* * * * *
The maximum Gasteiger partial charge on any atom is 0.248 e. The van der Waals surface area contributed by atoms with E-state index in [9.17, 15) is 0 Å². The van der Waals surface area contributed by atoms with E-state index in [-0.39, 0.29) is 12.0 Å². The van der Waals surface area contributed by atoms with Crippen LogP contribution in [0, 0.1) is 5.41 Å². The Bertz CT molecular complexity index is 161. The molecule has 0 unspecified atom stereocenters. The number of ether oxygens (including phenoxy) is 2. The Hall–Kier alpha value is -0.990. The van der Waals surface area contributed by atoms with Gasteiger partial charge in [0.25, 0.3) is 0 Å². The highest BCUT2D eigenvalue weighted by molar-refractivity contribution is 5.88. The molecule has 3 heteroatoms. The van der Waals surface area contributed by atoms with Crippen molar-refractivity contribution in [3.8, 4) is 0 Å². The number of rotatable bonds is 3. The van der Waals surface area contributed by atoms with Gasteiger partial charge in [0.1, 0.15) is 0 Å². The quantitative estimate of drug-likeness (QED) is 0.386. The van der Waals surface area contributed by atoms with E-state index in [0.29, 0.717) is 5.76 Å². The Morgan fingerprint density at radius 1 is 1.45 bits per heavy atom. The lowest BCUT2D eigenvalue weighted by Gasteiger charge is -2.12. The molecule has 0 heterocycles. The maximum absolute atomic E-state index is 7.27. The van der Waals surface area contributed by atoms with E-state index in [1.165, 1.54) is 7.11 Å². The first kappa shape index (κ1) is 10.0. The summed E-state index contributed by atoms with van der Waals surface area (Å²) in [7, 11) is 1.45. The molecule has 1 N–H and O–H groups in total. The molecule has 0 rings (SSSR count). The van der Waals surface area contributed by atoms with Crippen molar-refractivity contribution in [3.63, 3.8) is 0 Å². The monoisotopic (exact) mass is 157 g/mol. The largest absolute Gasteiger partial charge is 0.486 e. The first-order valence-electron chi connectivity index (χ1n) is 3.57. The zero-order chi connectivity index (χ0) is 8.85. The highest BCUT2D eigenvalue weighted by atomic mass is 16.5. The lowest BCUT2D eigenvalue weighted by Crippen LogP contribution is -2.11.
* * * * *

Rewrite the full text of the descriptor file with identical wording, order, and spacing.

The maximum Gasteiger partial charge on any atom is 0.248 e. The van der Waals surface area contributed by atoms with E-state index in [9.17, 15) is 0 Å². The van der Waals surface area contributed by atoms with E-state index in [-0.39, 0.29) is 12.0 Å². The van der Waals surface area contributed by atoms with Crippen LogP contribution in [0, 0.1) is 5.41 Å². The Bertz CT molecular complexity index is 161. The molecule has 0 unspecified atom stereocenters. The number of ether oxygens (including phenoxy) is 2. The Hall–Kier alpha value is -0.990. The van der Waals surface area contributed by atoms with Gasteiger partial charge in [0.25, 0.3) is 0 Å². The highest BCUT2D eigenvalue weighted by molar-refractivity contribution is 5.88. The molecule has 3 heteroatoms. The van der Waals surface area contributed by atoms with Crippen molar-refractivity contribution in [3.8, 4) is 0 Å². The number of rotatable bonds is 3. The van der Waals surface area contributed by atoms with Gasteiger partial charge in [0.1, 0.15) is 0 Å². The quantitative estimate of drug-likeness (QED) is 0.386. The van der Waals surface area contributed by atoms with E-state index in [0.29, 0.717) is 5.76 Å². The Morgan fingerprint density at radius 1 is 1.45 bits per heavy atom. The lowest BCUT2D eigenvalue weighted by Gasteiger charge is -2.12. The molecule has 0 heterocycles. The maximum absolute atomic E-state index is 7.27. The van der Waals surface area contributed by atoms with E-state index in [1.165, 1.54) is 7.11 Å². The first kappa shape index (κ1) is 10.0. The summed E-state index contributed by atoms with van der Waals surface area (Å²) in [7, 11) is 1.45. The molecule has 1 N–H and O–H groups in total. The molecule has 0 rings (SSSR count). The van der Waals surface area contributed by atoms with Crippen molar-refractivity contribution in [3.63, 3.8) is 0 Å². The monoisotopic (exact) mass is 157 g/mol. The largest absolute Gasteiger partial charge is 0.486 e. The first-order valence-electron chi connectivity index (χ1n) is 3.57. The zero-order chi connectivity index (χ0) is 8.85. The highest BCUT2D eigenvalue weighted by atomic mass is 16.5. The lowest BCUT2D eigenvalue weighted by Crippen LogP contribution is -2.11.